Of the more than 800,000 Alameda County citizens registered to vote, only about 28 percent of residents voted in this year’s midterm elections — not including mail-in ballots — a turnout markedly lower than the 2012 presidential election and the 2010 election.
Though midterm elections traditionally yield lower turnouts compared to presidential elections, Tuesday’s turnout was startlingly low. A field poll released election day had forecast record lows for voter turnout.
Jack Citrin, the director of the campus Institute of Governmental Studies, said the low turnout was not altogether too surprising especially considering that it was a midterm election. He said that there was a lack of “hot button” initiatives in California this election and that the gubernatorial race between Gov. Jerry Brown and Republican challenger Neel Kashkari was not close.
“There’s a saying that politics is a sideshow in the circus of life,” Citrin said. “For most people, politics may take second to fourth place in their life.”
In Berkeley, voter turnout in districts densely populated with student-aged residents was also low. In District 7, which spans much of the Southside area, the registrar reported about 760 votes in the race between incumbent Kriss Worthington and challenger Sean Barry for City Council, not including mail-in ballots.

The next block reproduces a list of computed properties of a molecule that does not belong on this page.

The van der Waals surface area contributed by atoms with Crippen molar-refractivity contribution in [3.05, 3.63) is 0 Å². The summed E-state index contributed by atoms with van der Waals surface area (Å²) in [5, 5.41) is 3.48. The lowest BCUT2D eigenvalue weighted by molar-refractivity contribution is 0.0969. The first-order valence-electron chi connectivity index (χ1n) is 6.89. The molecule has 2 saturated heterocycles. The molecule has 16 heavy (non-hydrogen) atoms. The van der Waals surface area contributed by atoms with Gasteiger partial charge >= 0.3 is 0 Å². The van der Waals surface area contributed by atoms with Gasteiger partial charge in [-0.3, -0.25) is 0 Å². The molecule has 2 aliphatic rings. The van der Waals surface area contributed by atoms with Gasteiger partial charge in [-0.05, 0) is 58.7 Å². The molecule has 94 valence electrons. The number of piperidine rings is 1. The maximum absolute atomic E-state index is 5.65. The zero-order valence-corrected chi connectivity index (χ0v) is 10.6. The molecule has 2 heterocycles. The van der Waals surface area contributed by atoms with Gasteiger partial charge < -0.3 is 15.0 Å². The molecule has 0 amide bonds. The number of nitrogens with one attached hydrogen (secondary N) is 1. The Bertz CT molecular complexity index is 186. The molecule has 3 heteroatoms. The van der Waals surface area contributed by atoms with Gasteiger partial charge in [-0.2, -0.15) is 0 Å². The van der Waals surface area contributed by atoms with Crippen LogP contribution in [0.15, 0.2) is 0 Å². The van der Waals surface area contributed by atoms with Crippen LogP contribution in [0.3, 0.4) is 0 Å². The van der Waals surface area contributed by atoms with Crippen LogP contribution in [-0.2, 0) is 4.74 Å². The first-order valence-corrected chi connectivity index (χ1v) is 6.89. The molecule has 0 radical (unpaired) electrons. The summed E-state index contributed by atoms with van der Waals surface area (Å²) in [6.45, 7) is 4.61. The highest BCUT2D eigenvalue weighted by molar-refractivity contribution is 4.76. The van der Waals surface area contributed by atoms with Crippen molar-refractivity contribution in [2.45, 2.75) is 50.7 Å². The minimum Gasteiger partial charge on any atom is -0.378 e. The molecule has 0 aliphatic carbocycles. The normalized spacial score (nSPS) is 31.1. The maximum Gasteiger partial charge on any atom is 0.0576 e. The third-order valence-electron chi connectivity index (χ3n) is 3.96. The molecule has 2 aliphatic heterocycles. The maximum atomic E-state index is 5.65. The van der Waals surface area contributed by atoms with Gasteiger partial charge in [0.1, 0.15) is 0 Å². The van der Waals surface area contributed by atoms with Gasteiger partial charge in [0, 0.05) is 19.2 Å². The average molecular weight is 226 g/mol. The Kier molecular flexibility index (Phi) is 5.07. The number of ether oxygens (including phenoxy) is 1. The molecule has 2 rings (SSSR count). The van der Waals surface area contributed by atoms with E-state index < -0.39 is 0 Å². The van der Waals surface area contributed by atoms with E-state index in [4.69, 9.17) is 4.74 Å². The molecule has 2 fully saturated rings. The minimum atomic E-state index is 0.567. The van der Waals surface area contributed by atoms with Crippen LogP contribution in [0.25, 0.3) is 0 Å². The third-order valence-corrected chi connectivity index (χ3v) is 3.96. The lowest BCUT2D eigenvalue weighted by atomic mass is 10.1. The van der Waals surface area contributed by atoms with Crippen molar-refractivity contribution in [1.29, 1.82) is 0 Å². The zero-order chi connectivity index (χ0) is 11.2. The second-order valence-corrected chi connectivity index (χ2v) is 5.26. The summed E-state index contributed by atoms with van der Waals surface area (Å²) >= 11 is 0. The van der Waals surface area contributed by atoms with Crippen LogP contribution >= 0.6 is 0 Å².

But in the 2010 City Council race — the last time Worthington’s seat was up for grabs — 4,177 votes were recorded. Pursuant to the city charter, approximately 14,000 residents live in each district, although not all residents are registered to vote in the county.
Laura Stoker, a campus associate political science professor, said that on such a local level, a number of factors could have led to the low turnout, such as a lack of voter mobilization by the candidates or rapid demographic turnover.
Sarah Funes, a UC Berkeley junior transfer who is the campus Vote Everywhere Ambassador, said students may not have been registered to vote in Berkeley or planned ahead to make time to vote to clear other commitments.
“It just seems like people in Berkeley are really overwhelmed with their amount of schoolwork,” Funes said. “It’s just really bad this time to have elections because everyone has midterms.”